First stage car seats (for up to 9kg - or 13 months) are designed to be carried around, but when they have a baby in them they become very heavy, and I usually leave my husband to do the carrying unless it’s a short distance (and my babies only 6kg at the moment). If you do want the portability of one then fine, but you can get car seats that work for this age group and up to 3 or 4 years, saving a lot of money in the long run. We wanted one of these car seats but unfortunately they wouldn't fit in our fiesta so we had to buy the first stage seat.

Looking after you

Try to rest or sleep when your baby sleeps, leave housework or do only the most essential tasks. If you’re breastfeeding you can give feeds lying down in bed to add to the amount of rest you get.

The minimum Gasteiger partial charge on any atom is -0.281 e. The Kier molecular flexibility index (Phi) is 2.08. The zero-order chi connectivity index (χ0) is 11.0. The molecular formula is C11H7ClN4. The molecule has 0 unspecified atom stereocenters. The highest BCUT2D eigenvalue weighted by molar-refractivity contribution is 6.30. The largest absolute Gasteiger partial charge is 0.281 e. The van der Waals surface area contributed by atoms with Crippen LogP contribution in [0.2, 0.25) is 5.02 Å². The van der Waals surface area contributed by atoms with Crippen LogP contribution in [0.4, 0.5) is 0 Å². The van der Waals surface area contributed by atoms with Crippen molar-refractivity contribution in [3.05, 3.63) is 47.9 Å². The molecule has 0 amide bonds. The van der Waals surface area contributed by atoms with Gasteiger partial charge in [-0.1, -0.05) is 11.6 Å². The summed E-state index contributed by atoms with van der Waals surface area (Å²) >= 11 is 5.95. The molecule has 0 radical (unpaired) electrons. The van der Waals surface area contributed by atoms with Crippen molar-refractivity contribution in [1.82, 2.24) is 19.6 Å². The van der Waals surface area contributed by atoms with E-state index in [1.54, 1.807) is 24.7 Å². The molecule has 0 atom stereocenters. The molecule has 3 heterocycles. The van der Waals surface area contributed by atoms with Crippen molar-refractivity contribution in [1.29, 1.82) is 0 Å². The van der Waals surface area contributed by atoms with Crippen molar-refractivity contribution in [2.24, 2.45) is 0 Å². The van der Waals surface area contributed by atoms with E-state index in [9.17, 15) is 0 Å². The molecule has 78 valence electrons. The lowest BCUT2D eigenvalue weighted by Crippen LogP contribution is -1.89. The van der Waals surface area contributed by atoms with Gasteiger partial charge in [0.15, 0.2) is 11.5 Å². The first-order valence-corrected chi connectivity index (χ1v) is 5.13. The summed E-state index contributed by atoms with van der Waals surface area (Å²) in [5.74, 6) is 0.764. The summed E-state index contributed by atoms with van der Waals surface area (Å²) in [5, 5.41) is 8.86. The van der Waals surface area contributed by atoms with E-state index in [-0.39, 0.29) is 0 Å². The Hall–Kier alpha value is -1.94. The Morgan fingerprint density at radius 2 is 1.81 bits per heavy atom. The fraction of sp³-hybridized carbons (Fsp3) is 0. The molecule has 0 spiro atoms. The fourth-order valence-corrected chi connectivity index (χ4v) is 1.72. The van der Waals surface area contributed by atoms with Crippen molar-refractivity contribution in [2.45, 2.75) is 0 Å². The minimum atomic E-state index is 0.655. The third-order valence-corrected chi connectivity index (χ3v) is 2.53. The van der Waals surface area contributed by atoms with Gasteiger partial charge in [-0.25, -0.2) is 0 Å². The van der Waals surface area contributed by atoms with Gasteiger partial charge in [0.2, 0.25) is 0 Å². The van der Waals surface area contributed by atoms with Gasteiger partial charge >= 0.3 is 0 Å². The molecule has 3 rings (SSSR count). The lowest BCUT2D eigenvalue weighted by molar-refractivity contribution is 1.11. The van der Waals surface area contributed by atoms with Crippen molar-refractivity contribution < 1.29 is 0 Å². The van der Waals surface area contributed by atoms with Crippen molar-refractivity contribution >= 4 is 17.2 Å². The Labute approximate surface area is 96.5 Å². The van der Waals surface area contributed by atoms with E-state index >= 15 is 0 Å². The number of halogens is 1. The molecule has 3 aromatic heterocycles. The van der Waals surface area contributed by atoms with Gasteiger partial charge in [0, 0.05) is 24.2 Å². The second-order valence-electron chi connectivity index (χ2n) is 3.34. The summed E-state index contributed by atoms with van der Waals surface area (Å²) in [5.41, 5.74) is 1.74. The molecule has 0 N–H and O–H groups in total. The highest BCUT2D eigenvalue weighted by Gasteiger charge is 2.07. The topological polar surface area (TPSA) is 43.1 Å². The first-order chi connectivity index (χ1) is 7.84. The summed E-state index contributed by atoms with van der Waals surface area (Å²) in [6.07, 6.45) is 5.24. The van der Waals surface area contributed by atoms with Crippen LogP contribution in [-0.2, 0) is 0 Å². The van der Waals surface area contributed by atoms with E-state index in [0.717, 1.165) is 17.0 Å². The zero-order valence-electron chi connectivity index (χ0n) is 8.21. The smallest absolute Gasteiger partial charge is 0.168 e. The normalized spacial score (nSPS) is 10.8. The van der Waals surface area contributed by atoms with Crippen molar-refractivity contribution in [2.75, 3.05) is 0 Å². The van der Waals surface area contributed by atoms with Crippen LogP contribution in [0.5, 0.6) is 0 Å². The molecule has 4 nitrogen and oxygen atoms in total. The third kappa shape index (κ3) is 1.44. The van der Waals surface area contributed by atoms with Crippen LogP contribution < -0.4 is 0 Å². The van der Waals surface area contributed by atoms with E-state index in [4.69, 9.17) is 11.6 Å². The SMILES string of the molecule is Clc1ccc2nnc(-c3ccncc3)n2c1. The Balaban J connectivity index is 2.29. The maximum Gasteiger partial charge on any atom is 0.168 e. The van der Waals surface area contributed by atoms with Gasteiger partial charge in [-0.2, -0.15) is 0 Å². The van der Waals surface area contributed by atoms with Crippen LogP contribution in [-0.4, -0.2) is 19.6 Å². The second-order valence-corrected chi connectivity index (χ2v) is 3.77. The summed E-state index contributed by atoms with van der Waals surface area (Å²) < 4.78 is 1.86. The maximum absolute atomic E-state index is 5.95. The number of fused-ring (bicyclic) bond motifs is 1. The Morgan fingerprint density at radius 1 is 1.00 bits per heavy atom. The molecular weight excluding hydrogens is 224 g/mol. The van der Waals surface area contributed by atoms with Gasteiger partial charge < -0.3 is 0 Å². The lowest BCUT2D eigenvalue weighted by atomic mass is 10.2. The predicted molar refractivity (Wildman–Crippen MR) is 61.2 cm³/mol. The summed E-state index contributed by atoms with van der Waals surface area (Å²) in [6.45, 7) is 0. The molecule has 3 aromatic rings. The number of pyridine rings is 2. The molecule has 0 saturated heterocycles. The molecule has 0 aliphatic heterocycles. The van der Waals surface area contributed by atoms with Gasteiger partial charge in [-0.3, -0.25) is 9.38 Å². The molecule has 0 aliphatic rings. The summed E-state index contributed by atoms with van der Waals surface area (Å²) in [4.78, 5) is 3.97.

Accept all offers of help you get, if people want to know how to help suggest them bringing over a ready cooked meal or doing some laundry for you.

Ask your partner or a family member to take the baby off your hands for a short time to allow you some time for yourself. It’s worth making sure baby is fed before you hand it over else you may find yourself presented with a hungry crying baby while you’re still in the bath! Once breastfeeding is established (at about 6 weeks) you may like to express some milk so that you can leave baby with someone for slightly longer time stretches without worrying.

Ask your health visitor if it would be possible to have home visits to weigh your baby and for chats/support.


If you have any needs that cannot be met by general purpose products REMAP ( is a charity which can help make or adapt equipment for you (such as an infant carrier for a wheelchair).

Thanks to Jane Shaw and Clair Coult for some of these suggestions. If anyone has any more tips to add to this collection please let me know!

Written by Sally Lambert, ME/CFS Parents.